Learning to Live With Fear

I have had a tough couple of weeks. I’ve found living with uncertainty and the lack of control over things out of my power almost unbearable. If I look at it even closer, it basically all boils down to one thing: fear. Being afraid of the unknown. I am absolutely terrified of not knowing what’s going to happen. I am terrified about all the things I have no control over going completely and utterly wrong. And it’s this anxiety that makes it so difficult to just go with the flow. “Whatever will be will be” does not sit right with me at all.

In a lecture I had last week on my counselling course, we were focusing on ethics. We discussed how being concerned and fearful for a client between appointments will most likely happen to us at some point in our professional lives. Although I am fully aware that this is a normal aspect of the job, I can feel myself almost wanting to run from it. Even though a big part of me accepts that I am going to feel fear or concern for a client when they leave a session, another part of me does not want to accept this at all. And that’s all because I am so scared of the unknown and the sheer panic it evokes in me.

The reason I wanted to train to be a counsellor is because I want to help other people, like me, who are struggling. I want to be there for people that need someone to listen to them no matter what the issue. But I also have to accept that by training to be a counsellor- and even when I’m a qualified one at that- I am entering a world that is going to make my life difficult and stressful. I am putting myself in a situation that is hugely anxiety provoking for me all because I am never going to be able to fully know what will happen. And this lack of control really frightens me.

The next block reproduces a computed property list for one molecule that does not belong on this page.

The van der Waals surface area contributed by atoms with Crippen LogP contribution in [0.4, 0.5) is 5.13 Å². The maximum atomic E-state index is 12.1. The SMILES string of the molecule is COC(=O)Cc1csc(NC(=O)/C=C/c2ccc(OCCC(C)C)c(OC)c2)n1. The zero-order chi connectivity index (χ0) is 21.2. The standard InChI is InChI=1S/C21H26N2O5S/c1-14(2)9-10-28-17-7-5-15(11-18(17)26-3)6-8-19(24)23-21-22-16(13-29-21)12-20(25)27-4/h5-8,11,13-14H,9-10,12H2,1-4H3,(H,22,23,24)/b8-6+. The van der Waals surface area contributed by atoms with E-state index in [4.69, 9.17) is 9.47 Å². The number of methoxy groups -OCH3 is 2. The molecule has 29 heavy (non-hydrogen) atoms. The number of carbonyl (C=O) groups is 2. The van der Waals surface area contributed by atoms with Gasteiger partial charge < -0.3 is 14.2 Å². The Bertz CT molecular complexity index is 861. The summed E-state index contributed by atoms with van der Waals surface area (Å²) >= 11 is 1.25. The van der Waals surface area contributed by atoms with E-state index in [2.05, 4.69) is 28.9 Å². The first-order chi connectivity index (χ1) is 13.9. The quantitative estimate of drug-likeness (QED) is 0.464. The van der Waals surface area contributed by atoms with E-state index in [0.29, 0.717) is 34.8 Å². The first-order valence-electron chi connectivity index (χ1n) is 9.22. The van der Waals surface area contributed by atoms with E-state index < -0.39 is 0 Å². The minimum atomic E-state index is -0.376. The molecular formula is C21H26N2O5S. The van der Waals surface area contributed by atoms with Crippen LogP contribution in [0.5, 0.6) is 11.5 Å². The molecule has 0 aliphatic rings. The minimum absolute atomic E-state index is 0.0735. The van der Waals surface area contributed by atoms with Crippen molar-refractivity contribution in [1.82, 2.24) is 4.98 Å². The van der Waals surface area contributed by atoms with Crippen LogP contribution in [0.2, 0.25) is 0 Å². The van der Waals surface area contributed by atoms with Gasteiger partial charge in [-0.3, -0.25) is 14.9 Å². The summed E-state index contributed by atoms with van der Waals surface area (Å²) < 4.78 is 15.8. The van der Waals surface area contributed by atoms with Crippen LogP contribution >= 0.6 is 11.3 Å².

Now, all counsellors have to deal with this but because I have OCD, the fear around this uncertainty and the inflated sense of responsibility I have makes it 10x more intense. OCD is there because I don’t feel safe and it has stemmed from this fear and a need to protect myself. It’s a strange thing really that I want to put myself in a position that will aggravate my anxiety and OCD but in all honesty, I couldn’t imagine working in another profession.

In that ethics lecture, my lecturer told us that an important part of our job is to “learn to live with ambiguity, fear and risk”. It looks such an easy task when it’s projected on a wall in a PowerPoint Presentation but learning this skill is going to take time, especially for me. Having been told this by a lecturer (who is also a professional counsellor) has really hammered home that I need to be open to this. That if/when I come across these feelings, not to run away from them or panic, but to sit with them. I need to still feel fear- a natural, normal response in most cases- but I also need to control it to prevent it from paralysing me and take over my life.

My CBT therapist has said to me that it’s important I learn how not to fear OCD. This has really stuck with me since she said it because she is so right, I do fear my mental illness. As soon as it starts to flare up, I go into panic mode. I invite those thoughts into my head and I am stuck in that whirlwind until suddenly, I pop back into reality. Learning not to fear the fear is a big goal on my list.

I had scrawled a draft of this blog post out in a lecture when I was in a pretty bad place last week. I can get so wound up over the unknown that it takes over my life and I just find myself living in a blur. But this week I feel better. As I was copying and typing up this, I felt like they weren’t my words. It felt strange to write down things that I wasn’t feeling now. Although the unknown scares me, it can also be a good thing. I didn’t know I was going to feel better this week and now it feels like I’m in a completely different place. I need to learn that not knowing what’s going to happen is ok but that fearing it is too. It’s normal to be scared that things won’t get better but to also remind yourself that they always will. I am a massive fan of the following quote:

“Everything will be alright in the end. If it’s not alright then it’s not yet the end”

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3 thoughts on “Learning to Live With Fear

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